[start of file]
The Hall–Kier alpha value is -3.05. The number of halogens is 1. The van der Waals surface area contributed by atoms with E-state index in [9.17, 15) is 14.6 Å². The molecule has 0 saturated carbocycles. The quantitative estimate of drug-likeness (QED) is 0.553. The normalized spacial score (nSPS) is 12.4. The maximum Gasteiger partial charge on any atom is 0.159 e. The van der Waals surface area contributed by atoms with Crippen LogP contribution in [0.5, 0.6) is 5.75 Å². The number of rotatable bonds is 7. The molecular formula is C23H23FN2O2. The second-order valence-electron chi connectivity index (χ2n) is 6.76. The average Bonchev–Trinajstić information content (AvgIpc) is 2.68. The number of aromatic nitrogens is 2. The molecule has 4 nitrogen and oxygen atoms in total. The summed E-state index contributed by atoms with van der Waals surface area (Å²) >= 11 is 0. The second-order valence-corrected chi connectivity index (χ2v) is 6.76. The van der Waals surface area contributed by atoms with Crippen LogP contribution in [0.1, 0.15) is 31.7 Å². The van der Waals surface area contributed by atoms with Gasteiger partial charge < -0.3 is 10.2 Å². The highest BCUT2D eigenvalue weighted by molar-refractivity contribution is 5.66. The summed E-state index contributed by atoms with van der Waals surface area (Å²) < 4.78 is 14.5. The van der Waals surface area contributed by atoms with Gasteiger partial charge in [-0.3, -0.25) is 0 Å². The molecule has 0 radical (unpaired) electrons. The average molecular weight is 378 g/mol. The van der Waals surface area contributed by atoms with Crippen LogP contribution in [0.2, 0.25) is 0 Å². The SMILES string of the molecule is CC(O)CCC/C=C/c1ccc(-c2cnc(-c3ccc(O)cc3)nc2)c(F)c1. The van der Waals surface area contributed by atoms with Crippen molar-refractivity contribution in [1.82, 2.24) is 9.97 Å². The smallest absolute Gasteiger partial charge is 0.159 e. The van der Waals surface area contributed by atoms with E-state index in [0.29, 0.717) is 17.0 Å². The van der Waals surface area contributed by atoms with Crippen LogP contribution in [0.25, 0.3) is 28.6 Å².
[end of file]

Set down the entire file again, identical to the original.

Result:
The Hall–Kier alpha value is -3.05. The number of halogens is 1. The van der Waals surface area contributed by atoms with E-state index in [9.17, 15) is 14.6 Å². The molecule has 0 saturated carbocycles. The quantitative estimate of drug-likeness (QED) is 0.553. The normalized spacial score (nSPS) is 12.4. The maximum Gasteiger partial charge on any atom is 0.159 e. The van der Waals surface area contributed by atoms with Crippen LogP contribution in [0.5, 0.6) is 5.75 Å². The number of rotatable bonds is 7. The molecular formula is C23H23FN2O2. The second-order valence-electron chi connectivity index (χ2n) is 6.76. The average Bonchev–Trinajstić information content (AvgIpc) is 2.68. The number of aromatic nitrogens is 2. The molecule has 4 nitrogen and oxygen atoms in total. The summed E-state index contributed by atoms with van der Waals surface area (Å²) >= 11 is 0. The second-order valence-corrected chi connectivity index (χ2v) is 6.76. The van der Waals surface area contributed by atoms with Crippen LogP contribution in [0.1, 0.15) is 31.7 Å². The van der Waals surface area contributed by atoms with Gasteiger partial charge < -0.3 is 10.2 Å². The highest BCUT2D eigenvalue weighted by molar-refractivity contribution is 5.66. The summed E-state index contributed by atoms with van der Waals surface area (Å²) < 4.78 is 14.5. The van der Waals surface area contributed by atoms with Gasteiger partial charge in [-0.3, -0.25) is 0 Å². The molecule has 0 radical (unpaired) electrons. The average molecular weight is 378 g/mol. The van der Waals surface area contributed by atoms with Crippen LogP contribution in [0.2, 0.25) is 0 Å². The SMILES string of the molecule is CC(O)CCC/C=C/c1ccc(-c2cnc(-c3ccc(O)cc3)nc2)c(F)c1. The van der Waals surface area contributed by atoms with Crippen molar-refractivity contribution in [1.82, 2.24) is 9.97 Å². The smallest absolute Gasteiger partial charge is 0.159 e. The van der Waals surface area contributed by atoms with E-state index in [0.29, 0.717) is 17.0 Å². The van der Waals surface area contributed by atoms with Crippen LogP contribution in [0.25, 0.3) is 28.6 Å².